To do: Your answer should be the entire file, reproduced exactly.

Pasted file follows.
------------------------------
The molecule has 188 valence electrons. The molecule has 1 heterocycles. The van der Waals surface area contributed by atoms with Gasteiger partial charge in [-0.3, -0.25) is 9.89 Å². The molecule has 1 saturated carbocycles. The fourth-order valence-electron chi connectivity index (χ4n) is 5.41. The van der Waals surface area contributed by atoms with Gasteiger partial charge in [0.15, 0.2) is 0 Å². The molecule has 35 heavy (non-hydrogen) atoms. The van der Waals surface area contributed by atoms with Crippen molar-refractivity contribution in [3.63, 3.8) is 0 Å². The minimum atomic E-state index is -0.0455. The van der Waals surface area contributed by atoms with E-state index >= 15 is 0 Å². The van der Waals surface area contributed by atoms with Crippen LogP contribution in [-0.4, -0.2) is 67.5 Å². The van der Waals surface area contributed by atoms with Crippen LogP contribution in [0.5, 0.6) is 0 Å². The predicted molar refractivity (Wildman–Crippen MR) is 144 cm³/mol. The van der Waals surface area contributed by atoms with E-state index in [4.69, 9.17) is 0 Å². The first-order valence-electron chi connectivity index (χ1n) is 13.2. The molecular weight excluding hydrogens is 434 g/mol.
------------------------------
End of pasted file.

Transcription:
The molecule has 188 valence electrons. The molecule has 1 heterocycles. The van der Waals surface area contributed by atoms with Gasteiger partial charge in [-0.3, -0.25) is 9.89 Å². The molecule has 1 saturated carbocycles. The fourth-order valence-electron chi connectivity index (χ4n) is 5.41. The van der Waals surface area contributed by atoms with Gasteiger partial charge in [0.15, 0.2) is 0 Å². The molecule has 35 heavy (non-hydrogen) atoms. The van der Waals surface area contributed by atoms with Crippen molar-refractivity contribution in [3.63, 3.8) is 0 Å². The minimum atomic E-state index is -0.0455. The van der Waals surface area contributed by atoms with E-state index >= 15 is 0 Å². The van der Waals surface area contributed by atoms with Crippen LogP contribution in [-0.4, -0.2) is 67.5 Å². The van der Waals surface area contributed by atoms with Crippen LogP contribution in [0.5, 0.6) is 0 Å². The predicted molar refractivity (Wildman–Crippen MR) is 144 cm³/mol. The van der Waals surface area contributed by atoms with E-state index in [4.69, 9.17) is 0 Å². The first-order valence-electron chi connectivity index (χ1n) is 13.2. The molecular weight excluding hydrogens is 434 g/mol.